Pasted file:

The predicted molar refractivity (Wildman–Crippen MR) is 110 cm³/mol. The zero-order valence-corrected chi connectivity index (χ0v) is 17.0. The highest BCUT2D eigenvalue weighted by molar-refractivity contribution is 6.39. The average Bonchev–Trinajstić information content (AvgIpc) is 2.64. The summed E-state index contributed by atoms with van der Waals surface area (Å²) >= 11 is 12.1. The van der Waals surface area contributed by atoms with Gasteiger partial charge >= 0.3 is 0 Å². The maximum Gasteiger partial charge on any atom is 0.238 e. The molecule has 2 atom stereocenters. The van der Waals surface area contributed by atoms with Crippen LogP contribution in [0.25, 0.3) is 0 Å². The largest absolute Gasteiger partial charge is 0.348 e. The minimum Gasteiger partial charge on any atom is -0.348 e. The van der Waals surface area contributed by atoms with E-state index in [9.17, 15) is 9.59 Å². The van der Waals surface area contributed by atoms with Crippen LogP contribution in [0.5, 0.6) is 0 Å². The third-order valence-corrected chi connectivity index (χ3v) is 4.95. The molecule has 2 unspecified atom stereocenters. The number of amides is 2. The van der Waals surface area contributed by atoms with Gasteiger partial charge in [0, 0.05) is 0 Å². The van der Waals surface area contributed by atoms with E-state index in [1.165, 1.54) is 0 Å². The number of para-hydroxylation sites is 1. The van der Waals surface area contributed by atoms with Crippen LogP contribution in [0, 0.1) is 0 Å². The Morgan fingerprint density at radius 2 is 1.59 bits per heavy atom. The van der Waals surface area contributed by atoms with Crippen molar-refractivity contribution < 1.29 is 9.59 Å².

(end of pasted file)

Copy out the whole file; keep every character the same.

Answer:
The predicted molar refractivity (Wildman–Crippen MR) is 110 cm³/mol. The zero-order valence-corrected chi connectivity index (χ0v) is 17.0. The highest BCUT2D eigenvalue weighted by molar-refractivity contribution is 6.39. The average Bonchev–Trinajstić information content (AvgIpc) is 2.64. The summed E-state index contributed by atoms with van der Waals surface area (Å²) >= 11 is 12.1. The van der Waals surface area contributed by atoms with Gasteiger partial charge >= 0.3 is 0 Å². The maximum Gasteiger partial charge on any atom is 0.238 e. The molecule has 2 atom stereocenters. The van der Waals surface area contributed by atoms with Crippen LogP contribution in [0.25, 0.3) is 0 Å². The largest absolute Gasteiger partial charge is 0.348 e. The minimum Gasteiger partial charge on any atom is -0.348 e. The van der Waals surface area contributed by atoms with E-state index in [9.17, 15) is 9.59 Å². The van der Waals surface area contributed by atoms with Crippen LogP contribution in [0.5, 0.6) is 0 Å². The third-order valence-corrected chi connectivity index (χ3v) is 4.95. The molecule has 2 unspecified atom stereocenters. The number of amides is 2. The van der Waals surface area contributed by atoms with Gasteiger partial charge in [0, 0.05) is 0 Å². The van der Waals surface area contributed by atoms with E-state index in [1.165, 1.54) is 0 Å². The number of para-hydroxylation sites is 1. The van der Waals surface area contributed by atoms with Crippen LogP contribution in [0, 0.1) is 0 Å². The Morgan fingerprint density at radius 2 is 1.59 bits per heavy atom. The van der Waals surface area contributed by atoms with Crippen molar-refractivity contribution < 1.29 is 9.59 Å².